More than 30 inches of snow has already hit New York this season, putting the city more than a foot above average—and that's not counting the winter storm currently underway. The slushy weather hasn’t stopped many New Yorkers from making their way to The City Bakery for its annual hot chocolate festival, though. City Bakery owner Maury Rubin created a different flavor for each day of February, including bourbon, ginger, hi-ho pistachio, and beer-and-brown sugar hot chocolate.
The festival is quickly coming to a close, though, and this weekend marks the last two days. Banana peel is Saturday’s flavor, and Sunday will be a surprise for the festival finale. Creamy stout hot chocolate was the featured variety on the day WNYC’s Amy Eddings spoke with Rubin for Last Chance Foods.
One of Rubin’s favorite flavors is vanilla bean, which he describes as the “cool cat” of hot chocolates. “It's like Cary Grant in To Catch a Thief: It's soft, it's suave, it's killer,” said Rubin. “It's an incredible amount of flavor, but it sneaks up on you.”
Rubin admits that the inspiration for the hot chocolate festival was born from a sense of marketing savvy. A two-time Emmy-winning former television producer and director, he originally conceived of the idea as a means to ramp up business in the otherwise slow month of February. Now, 18 years later, the festival is a highlight for chocolate lovers in the city. The baker admits that the turnout for the yearly event far exceeded his original expectations and has made February one of the bakery’s busiest months.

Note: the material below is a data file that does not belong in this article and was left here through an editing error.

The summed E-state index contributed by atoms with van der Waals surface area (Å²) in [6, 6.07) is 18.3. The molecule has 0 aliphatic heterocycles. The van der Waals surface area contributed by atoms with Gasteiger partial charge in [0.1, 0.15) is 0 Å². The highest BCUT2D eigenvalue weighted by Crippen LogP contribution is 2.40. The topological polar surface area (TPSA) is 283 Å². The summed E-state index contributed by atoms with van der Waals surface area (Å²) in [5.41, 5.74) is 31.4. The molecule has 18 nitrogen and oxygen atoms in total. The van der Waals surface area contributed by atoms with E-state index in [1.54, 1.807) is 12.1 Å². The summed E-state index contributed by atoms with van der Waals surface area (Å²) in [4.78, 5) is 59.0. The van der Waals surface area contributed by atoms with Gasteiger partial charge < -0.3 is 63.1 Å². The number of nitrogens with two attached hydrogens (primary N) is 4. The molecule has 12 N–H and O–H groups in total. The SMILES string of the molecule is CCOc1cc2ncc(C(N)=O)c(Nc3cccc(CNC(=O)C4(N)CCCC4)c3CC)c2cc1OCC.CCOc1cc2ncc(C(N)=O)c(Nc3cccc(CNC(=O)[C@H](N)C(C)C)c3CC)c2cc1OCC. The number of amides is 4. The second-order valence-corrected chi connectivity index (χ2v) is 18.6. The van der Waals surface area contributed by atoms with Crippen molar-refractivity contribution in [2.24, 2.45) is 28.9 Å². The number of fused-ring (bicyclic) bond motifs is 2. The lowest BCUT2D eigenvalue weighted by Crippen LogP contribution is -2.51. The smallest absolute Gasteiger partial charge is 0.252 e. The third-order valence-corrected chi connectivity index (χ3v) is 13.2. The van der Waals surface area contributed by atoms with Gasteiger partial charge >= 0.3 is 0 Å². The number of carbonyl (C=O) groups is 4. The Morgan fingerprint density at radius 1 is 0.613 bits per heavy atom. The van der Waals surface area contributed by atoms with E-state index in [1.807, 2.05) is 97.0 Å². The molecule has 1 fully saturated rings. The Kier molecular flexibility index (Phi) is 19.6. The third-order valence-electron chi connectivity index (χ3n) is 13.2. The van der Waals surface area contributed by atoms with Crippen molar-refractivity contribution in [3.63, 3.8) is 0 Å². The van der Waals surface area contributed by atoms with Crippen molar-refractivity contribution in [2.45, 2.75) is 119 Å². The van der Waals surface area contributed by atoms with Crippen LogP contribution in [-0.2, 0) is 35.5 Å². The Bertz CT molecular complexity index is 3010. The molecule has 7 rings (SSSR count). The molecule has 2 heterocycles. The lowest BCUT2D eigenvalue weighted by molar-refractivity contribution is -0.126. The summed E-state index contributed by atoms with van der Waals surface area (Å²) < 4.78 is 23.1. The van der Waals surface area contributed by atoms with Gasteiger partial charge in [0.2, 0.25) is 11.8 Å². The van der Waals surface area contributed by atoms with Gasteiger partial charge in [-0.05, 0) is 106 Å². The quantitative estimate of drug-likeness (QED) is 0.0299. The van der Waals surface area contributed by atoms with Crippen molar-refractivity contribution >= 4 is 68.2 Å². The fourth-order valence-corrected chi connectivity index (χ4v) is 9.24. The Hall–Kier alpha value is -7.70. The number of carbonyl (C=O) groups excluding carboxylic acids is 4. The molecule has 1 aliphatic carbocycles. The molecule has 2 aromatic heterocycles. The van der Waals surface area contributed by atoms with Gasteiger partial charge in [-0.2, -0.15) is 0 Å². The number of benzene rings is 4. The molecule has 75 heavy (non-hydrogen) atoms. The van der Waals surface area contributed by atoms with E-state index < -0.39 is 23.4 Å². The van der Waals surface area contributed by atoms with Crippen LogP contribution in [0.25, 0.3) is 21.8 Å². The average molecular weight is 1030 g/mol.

Rubin, who grew up eating Concord grape Pop Tarts in the suburbs of Baltimore, chose to focus on hot chocolate because it is “earnest as hell” and a quintessential American comfort food. An extra perk: The City Bakery makes fluffy, large marshmallows to top off the hot chocolate.
“Human beings can make marshmallows,” Rubin confirms with a chuckle. “The marshmallows have always been a great revelation for people when they walk into City Bakery.”
This year the bakery is celebrating its 20th anniversary, and over the last two decades, Rubin has seen the neighborhood around Union Square become a thriving retail center, thanks in part to the revival of the farmer’s market. As for the baker himself, the years have taken some tolls, as well. “I gave up a gallbladder to hot chocolate and pretzel croissants,” Rubin admits. “In the scheme of things, that feels okay.”